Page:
Out of Darkness is the story of Ramela Der Pilibosian Martin who was born in Malatia, Western or Ottoman Armenia, just before the Genocide of 1915-1917. Her father had died before she was born. After the disappearance of her brother and the deportation of her grandfather by the Turks, Ramela Martin and her mother were forced to join the death marches, but not before her mother arranged to leave Ramela's older sister with a Turkish family. Escaping from the death marches, the women tried to return to their home but her mother died on the way, leaving Ramela alone. She was eventually rescued by the Near East Relief and placed in an orphanage. From the interior of Anatolia, Ramela Martin, together with other orphans, was moved to Aleppo, Beirut, Istanbul, and finally a refugee camp in Corinth, Greece.
Ramela Martin's description of the camp is graphic and moving, as is her account of the development of her interest in the profession of nursing which she pursued at the American Women's Hospital's Training School in Kokinia, Greece. Having established contact with relatives, Ramela Martin left Greece to Havana where she secured a visa to immigrate to the United States.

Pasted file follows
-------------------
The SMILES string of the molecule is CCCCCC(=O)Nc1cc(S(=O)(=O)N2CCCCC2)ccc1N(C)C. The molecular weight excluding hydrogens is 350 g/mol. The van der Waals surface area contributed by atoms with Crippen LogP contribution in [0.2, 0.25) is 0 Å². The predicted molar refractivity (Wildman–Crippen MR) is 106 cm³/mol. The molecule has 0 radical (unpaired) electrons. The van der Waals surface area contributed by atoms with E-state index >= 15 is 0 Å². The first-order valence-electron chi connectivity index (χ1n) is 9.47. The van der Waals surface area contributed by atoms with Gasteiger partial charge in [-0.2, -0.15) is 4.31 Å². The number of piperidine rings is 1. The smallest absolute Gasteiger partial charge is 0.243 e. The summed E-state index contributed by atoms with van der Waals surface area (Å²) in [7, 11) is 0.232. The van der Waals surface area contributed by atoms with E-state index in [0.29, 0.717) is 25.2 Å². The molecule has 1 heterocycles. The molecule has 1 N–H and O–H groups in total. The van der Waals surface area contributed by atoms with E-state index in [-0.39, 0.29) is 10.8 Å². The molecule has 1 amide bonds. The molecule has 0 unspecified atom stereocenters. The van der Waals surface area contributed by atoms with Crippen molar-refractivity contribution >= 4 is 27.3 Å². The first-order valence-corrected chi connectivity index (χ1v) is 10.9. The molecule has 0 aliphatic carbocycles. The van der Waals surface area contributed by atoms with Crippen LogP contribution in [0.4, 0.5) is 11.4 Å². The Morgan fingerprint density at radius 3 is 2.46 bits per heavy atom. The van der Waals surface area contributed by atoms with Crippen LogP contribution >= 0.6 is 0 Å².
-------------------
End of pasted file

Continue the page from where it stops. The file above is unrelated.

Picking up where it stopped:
Ramela Martin tells her story of dislocation, immigration, struggle, and survival with passion and courage. In the end, there emerges the portrait of a woman wounded by history but capable of endurance and wholeness.
RAMELA MARTIN trained as a nurse at the American Women's Hospital in Kokinia, Greece. After immigrating to the United States, she took the Connecticut State Board examination for nurses and received her R.N. She continued practicing and teaching her profession for twenty-seven years. In 1968, she traveled to Soviet Armenia where she was reunited with the sister whom she had lost during the Genocide. She retired in 1975, and in 1979 she and her husband, Jim Martin, moved to Florida where she now resides.